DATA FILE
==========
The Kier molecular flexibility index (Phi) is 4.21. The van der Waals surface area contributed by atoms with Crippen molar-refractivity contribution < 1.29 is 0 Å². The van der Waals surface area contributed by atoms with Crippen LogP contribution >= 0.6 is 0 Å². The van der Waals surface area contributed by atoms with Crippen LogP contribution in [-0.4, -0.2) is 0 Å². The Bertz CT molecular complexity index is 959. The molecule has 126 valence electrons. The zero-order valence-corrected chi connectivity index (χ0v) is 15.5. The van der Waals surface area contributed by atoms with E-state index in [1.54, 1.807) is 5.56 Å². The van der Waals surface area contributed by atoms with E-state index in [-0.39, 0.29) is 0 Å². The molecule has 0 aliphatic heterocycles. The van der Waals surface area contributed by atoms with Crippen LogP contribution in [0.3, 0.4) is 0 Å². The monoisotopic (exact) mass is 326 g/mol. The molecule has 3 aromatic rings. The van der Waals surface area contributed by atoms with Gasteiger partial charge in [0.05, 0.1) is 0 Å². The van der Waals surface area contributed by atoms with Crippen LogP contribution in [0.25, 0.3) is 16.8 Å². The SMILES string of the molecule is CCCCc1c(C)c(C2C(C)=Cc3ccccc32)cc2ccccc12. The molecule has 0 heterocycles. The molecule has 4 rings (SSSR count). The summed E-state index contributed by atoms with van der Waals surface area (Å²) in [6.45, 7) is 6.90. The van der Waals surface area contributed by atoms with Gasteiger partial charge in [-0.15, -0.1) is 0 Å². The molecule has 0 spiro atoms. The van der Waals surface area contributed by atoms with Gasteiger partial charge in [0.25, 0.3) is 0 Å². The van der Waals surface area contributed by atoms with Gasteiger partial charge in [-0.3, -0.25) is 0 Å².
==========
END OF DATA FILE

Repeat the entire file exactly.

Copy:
The Kier molecular flexibility index (Phi) is 4.21. The van der Waals surface area contributed by atoms with Crippen molar-refractivity contribution < 1.29 is 0 Å². The van der Waals surface area contributed by atoms with Crippen LogP contribution >= 0.6 is 0 Å². The van der Waals surface area contributed by atoms with Crippen LogP contribution in [-0.4, -0.2) is 0 Å². The Bertz CT molecular complexity index is 959. The molecule has 126 valence electrons. The zero-order valence-corrected chi connectivity index (χ0v) is 15.5. The van der Waals surface area contributed by atoms with E-state index in [1.54, 1.807) is 5.56 Å². The van der Waals surface area contributed by atoms with E-state index in [-0.39, 0.29) is 0 Å². The molecule has 0 aliphatic heterocycles. The van der Waals surface area contributed by atoms with Crippen LogP contribution in [0.3, 0.4) is 0 Å². The monoisotopic (exact) mass is 326 g/mol. The molecule has 3 aromatic rings. The van der Waals surface area contributed by atoms with Gasteiger partial charge in [0.05, 0.1) is 0 Å². The van der Waals surface area contributed by atoms with Crippen LogP contribution in [0.25, 0.3) is 16.8 Å². The SMILES string of the molecule is CCCCc1c(C)c(C2C(C)=Cc3ccccc32)cc2ccccc12. The molecule has 0 heterocycles. The molecule has 4 rings (SSSR count). The summed E-state index contributed by atoms with van der Waals surface area (Å²) in [6.45, 7) is 6.90. The van der Waals surface area contributed by atoms with Gasteiger partial charge in [-0.15, -0.1) is 0 Å². The molecule has 0 spiro atoms. The van der Waals surface area contributed by atoms with Gasteiger partial charge in [0.25, 0.3) is 0 Å². The van der Waals surface area contributed by atoms with Gasteiger partial charge in [-0.3, -0.25) is 0 Å².